Wednesday, May 30, 2012

Review: ‘Fifty Sides of The Beach Boys: The Songs That Tell Their Story’


Mark Dillon surfs a novel wave while telling familiar tales in Fifty Sides of The Beach Boys: The Songs That Tell Their Story. He employs the aid of fifty fans and collaborators to relate the history of California’s favorite sons. Although each chapter is labeled according to a guest commentator and the song on which that guest has chosen to comment (ex: “Roger McGuinn on ‘Don’t Worry Baby’”), the guest is not the author of his or her chapter, nor is the featured song the sole focus. Rather, Dillon uses the song as a launch pad to discuss the era in which it was made while allowing the guest to interject here and there.

Typical of these sorts of things, the commentaries from those actually involved in the making of the music (all surviving Beach Boys, Hal Blaine, Carol Kaye, Tony Asher, etc.) are more informative than celebrity guests given to comments like “There’s something in those records that’s going to speak to generation after generation.” But for the most part, Dillon wisely selected celebrities who actually knew the Boys, so the book rarely loses the beat.

A quick scan of the table of contents may raise eyebrows among certain fans. Nearly a third of the chapters profile songs from the band’s post-Holland era when the quality of their music took a dramatic dip. There are even some questionable choices from their golden age. But remember that this book is a biography and not a list of the 50 greatest Beach Boys songs. So while “I’m Bugged at My Old Man” may be barely listenable, it makes way for an interesting extended discussion of Brian Wilson’s fraught relationship with dad Murry. Sometimes the requisite biographical information on the guest commentators is slightly distracting, but Dillon never fails to prod his narrative back on track before such tangents veer off too far. And like any good biography, there are new details that expand the group’s story, particularly in the chapter on “Forever” that delves into Dennis’s sometimes avoided association with Charles Manson and the one on “Sail on Sailor”, in which Blondie Chaplin fully explains the unfortunate incident that initiated his exit from the band.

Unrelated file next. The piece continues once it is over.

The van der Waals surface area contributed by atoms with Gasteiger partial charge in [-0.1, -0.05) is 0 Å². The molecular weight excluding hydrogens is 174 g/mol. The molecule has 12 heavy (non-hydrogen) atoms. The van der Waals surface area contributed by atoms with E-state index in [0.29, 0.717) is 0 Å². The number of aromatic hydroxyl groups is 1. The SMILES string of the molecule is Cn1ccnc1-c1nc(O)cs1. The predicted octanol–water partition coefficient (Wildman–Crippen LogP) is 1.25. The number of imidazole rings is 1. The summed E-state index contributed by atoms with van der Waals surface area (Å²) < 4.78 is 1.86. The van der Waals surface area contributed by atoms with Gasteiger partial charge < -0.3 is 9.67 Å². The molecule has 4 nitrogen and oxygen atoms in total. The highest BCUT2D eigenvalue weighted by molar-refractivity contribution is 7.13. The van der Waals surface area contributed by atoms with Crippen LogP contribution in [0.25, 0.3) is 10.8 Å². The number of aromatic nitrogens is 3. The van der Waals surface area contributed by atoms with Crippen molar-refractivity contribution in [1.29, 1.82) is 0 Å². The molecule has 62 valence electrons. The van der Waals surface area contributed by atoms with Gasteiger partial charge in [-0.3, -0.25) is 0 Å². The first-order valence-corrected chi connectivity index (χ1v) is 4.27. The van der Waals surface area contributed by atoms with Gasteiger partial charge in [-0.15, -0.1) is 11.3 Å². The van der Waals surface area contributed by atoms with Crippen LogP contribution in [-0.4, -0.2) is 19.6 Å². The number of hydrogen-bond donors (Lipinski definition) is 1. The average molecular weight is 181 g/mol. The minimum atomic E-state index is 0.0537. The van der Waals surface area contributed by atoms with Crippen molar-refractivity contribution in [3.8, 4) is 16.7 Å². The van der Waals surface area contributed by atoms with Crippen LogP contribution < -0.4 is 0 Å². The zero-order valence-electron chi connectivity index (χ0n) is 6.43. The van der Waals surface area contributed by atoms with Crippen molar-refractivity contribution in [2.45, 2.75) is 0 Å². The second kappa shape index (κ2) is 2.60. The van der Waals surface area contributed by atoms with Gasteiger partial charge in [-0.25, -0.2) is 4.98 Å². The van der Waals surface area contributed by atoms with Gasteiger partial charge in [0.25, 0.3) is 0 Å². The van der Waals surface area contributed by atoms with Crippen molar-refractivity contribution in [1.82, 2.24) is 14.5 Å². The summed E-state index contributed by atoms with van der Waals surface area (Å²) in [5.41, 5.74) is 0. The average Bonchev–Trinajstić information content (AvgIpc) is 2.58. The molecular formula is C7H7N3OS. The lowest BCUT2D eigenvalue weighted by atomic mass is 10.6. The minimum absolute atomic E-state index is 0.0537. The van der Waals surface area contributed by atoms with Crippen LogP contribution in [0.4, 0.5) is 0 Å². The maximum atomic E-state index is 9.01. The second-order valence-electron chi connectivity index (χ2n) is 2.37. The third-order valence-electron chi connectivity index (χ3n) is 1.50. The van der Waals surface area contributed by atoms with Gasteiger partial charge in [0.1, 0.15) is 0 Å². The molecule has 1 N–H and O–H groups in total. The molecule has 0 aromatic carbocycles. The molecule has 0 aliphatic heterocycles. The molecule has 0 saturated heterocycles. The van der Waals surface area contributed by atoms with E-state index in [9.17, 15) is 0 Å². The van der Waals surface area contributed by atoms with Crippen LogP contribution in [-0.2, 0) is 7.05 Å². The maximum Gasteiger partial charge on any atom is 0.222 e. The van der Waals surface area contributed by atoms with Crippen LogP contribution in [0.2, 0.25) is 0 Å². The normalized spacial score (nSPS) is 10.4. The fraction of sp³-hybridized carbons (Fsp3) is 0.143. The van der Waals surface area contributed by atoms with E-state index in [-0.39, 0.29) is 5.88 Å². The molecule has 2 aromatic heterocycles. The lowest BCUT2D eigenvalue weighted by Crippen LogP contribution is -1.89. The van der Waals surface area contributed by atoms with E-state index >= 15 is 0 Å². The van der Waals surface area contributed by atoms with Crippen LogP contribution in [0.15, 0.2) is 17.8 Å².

Despite such reliance on fans and admiring collaborators, Fifty Sides of The Beach Boys is commendable for its refusal to descend into banal hero worship. Dillon acknowledges that post-Holland quality-decline, while also reserving praise whenever it's due (mostly in response to Brian’s solo records). With summer looming over the horizon, Fifty Sides of The Beach Boys: The Songs That Tell Their Story is essential beach reading for fans of our greatest champions of surf and sand.

Get Fifty Sides of The Beach Boys: The Songs That Tell Their Story at Amazon.com here:
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